U.S. citizens are not covered by Medicare outside the country. If you're hospitalized or need to be airlifted back to the United States, your life savings could be lost paying the bills. If your primary coverage is under Medicare and you think you may be leaving the country, if only to cross the border into Canada or Mexico, be sure to take out some travel insurance. (Be careful of the so-called Medicare supplement-type policy; in most cases it's tied to your Medicare coverage, which lapses for the time you are out of the United States.) If you are a disabled veteran, remember that you are not covered by the Department of Veterans Affairs outside of the US.
Guests with Mobility Problems
Ask for the lowest floor on which accessible services are offered. In an emergency, elevators are often turned off and stairways must be used. Rescue teams can get you down more quickly from lower floors than from higher ones.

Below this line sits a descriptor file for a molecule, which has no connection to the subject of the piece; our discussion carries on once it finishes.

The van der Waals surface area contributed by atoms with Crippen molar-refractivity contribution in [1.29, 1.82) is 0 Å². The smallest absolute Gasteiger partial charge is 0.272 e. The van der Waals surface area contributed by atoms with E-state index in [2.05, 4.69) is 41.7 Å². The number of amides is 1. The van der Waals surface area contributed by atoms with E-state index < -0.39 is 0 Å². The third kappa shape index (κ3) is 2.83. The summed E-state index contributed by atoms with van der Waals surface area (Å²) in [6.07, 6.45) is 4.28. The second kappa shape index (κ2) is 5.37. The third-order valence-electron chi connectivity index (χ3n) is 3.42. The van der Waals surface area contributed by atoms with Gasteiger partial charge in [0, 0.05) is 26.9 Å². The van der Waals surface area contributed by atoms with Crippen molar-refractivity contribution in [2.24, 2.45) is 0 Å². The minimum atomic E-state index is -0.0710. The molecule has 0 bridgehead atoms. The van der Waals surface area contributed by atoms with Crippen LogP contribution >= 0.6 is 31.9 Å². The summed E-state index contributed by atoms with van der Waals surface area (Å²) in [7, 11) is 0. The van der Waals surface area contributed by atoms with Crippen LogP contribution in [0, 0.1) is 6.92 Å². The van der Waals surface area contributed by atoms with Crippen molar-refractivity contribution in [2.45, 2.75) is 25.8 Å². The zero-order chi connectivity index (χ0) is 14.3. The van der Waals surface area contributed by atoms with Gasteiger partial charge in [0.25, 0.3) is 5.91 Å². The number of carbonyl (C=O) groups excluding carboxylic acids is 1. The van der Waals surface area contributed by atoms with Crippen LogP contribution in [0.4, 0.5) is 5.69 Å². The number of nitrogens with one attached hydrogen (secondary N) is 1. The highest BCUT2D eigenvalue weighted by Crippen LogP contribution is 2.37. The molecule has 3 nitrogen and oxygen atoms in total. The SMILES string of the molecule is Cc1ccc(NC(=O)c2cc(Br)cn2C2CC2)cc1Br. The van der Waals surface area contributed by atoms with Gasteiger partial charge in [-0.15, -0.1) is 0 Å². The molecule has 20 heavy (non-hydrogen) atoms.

Guests with a Hearing Impairment
Travelers that have trouble hearing should contact hotels in advance about devices to alert them visually to the ring of the telephone, a knock at the door, or a fire/emergency alarm. Some hotels provide these devices free of charge. If you don't call ahead, ask for this equipment when you register. If it's not available, discuss your needs with both the switchboard operator and the front desk receptionist so that a hotel staff member can personally alert you in the event of an emergency.
Guests with a hearing impairment should also ask about the availability of telephones with volume control, TDD machines (Telecommunications Devices for the Deaf), television amplifiers, and closed-captioned televisions.
Guests with a Vision Impairment